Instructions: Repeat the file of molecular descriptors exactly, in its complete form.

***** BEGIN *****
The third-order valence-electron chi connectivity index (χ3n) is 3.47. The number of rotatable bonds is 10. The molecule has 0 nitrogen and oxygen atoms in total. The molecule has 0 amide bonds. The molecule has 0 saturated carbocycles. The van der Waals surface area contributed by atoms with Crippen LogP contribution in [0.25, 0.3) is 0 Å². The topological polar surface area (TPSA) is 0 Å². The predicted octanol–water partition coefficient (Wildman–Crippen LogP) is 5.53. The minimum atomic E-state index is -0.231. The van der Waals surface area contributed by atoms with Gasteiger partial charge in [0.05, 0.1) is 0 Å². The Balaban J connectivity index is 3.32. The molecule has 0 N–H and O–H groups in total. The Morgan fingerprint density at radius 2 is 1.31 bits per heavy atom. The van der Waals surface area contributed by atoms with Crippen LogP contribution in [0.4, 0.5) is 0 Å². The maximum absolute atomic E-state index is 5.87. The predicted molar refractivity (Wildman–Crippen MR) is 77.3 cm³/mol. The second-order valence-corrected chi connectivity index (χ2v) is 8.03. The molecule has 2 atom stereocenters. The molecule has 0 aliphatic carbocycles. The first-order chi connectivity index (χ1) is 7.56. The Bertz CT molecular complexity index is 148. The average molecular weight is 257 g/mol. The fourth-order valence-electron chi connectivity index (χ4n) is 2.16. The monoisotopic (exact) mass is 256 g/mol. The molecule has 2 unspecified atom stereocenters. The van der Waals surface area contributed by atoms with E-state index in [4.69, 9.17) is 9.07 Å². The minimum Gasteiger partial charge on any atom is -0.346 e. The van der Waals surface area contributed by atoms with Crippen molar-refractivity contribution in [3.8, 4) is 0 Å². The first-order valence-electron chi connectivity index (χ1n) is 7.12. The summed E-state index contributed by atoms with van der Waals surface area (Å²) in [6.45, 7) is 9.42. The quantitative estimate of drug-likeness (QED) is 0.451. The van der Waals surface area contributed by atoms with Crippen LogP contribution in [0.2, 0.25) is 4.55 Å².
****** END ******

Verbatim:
The third-order valence-electron chi connectivity index (χ3n) is 3.47. The number of rotatable bonds is 10. The molecule has 0 nitrogen and oxygen atoms in total. The molecule has 0 amide bonds. The molecule has 0 saturated carbocycles. The van der Waals surface area contributed by atoms with Crippen LogP contribution in [0.25, 0.3) is 0 Å². The topological polar surface area (TPSA) is 0 Å². The predicted octanol–water partition coefficient (Wildman–Crippen LogP) is 5.53. The minimum atomic E-state index is -0.231. The van der Waals surface area contributed by atoms with Gasteiger partial charge in [0.05, 0.1) is 0 Å². The Balaban J connectivity index is 3.32. The molecule has 0 N–H and O–H groups in total. The Morgan fingerprint density at radius 2 is 1.31 bits per heavy atom. The van der Waals surface area contributed by atoms with Crippen LogP contribution in [0.4, 0.5) is 0 Å². The maximum absolute atomic E-state index is 5.87. The predicted molar refractivity (Wildman–Crippen MR) is 77.3 cm³/mol. The second-order valence-corrected chi connectivity index (χ2v) is 8.03. The molecule has 2 atom stereocenters. The molecule has 0 aliphatic carbocycles. The first-order chi connectivity index (χ1) is 7.56. The Bertz CT molecular complexity index is 148. The average molecular weight is 257 g/mol. The fourth-order valence-electron chi connectivity index (χ4n) is 2.16. The monoisotopic (exact) mass is 256 g/mol. The molecule has 2 unspecified atom stereocenters. The van der Waals surface area contributed by atoms with E-state index in [4.69, 9.17) is 9.07 Å². The minimum Gasteiger partial charge on any atom is -0.346 e. The van der Waals surface area contributed by atoms with Crippen molar-refractivity contribution in [3.8, 4) is 0 Å². The first-order valence-electron chi connectivity index (χ1n) is 7.12. The summed E-state index contributed by atoms with van der Waals surface area (Å²) in [6.45, 7) is 9.42. The quantitative estimate of drug-likeness (QED) is 0.451. The van der Waals surface area contributed by atoms with Crippen LogP contribution in [0.2, 0.25) is 4.55 Å².